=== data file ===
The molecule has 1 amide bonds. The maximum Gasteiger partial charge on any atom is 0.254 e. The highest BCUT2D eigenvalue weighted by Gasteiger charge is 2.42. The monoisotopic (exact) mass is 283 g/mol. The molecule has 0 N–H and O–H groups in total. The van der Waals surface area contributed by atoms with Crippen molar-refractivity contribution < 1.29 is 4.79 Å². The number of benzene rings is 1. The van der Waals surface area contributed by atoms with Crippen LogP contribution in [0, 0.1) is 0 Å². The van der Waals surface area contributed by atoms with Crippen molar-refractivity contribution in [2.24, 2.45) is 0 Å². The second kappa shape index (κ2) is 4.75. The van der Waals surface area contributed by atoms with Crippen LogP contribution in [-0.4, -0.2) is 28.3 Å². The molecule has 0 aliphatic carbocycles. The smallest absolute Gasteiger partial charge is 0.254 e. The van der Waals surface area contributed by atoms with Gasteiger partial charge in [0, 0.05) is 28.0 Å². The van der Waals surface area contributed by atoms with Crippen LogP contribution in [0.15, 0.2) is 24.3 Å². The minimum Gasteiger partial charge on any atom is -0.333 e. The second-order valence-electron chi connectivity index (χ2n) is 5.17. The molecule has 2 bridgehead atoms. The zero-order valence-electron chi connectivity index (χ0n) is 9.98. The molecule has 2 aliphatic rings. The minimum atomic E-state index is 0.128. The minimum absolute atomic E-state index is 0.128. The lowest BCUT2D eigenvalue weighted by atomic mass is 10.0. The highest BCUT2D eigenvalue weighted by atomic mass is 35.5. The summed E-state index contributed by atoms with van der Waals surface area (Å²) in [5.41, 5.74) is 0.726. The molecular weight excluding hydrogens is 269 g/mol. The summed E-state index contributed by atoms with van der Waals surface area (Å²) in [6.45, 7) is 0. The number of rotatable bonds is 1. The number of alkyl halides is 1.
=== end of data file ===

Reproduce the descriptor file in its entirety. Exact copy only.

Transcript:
The molecule has 1 amide bonds. The maximum Gasteiger partial charge on any atom is 0.254 e. The highest BCUT2D eigenvalue weighted by Gasteiger charge is 2.42. The monoisotopic (exact) mass is 283 g/mol. The molecule has 0 N–H and O–H groups in total. The van der Waals surface area contributed by atoms with Crippen molar-refractivity contribution < 1.29 is 4.79 Å². The number of benzene rings is 1. The van der Waals surface area contributed by atoms with Crippen LogP contribution in [0, 0.1) is 0 Å². The van der Waals surface area contributed by atoms with Crippen molar-refractivity contribution in [2.24, 2.45) is 0 Å². The second kappa shape index (κ2) is 4.75. The van der Waals surface area contributed by atoms with Crippen LogP contribution in [-0.4, -0.2) is 28.3 Å². The molecule has 0 aliphatic carbocycles. The smallest absolute Gasteiger partial charge is 0.254 e. The van der Waals surface area contributed by atoms with Gasteiger partial charge in [0, 0.05) is 28.0 Å². The van der Waals surface area contributed by atoms with Crippen LogP contribution in [0.15, 0.2) is 24.3 Å². The minimum Gasteiger partial charge on any atom is -0.333 e. The second-order valence-electron chi connectivity index (χ2n) is 5.17. The molecule has 2 bridgehead atoms. The zero-order valence-electron chi connectivity index (χ0n) is 9.98. The molecule has 2 aliphatic rings. The minimum atomic E-state index is 0.128. The minimum absolute atomic E-state index is 0.128. The lowest BCUT2D eigenvalue weighted by atomic mass is 10.0. The highest BCUT2D eigenvalue weighted by atomic mass is 35.5. The summed E-state index contributed by atoms with van der Waals surface area (Å²) in [5.41, 5.74) is 0.726. The molecular weight excluding hydrogens is 269 g/mol. The summed E-state index contributed by atoms with van der Waals surface area (Å²) in [6.45, 7) is 0. The number of rotatable bonds is 1. The number of alkyl halides is 1.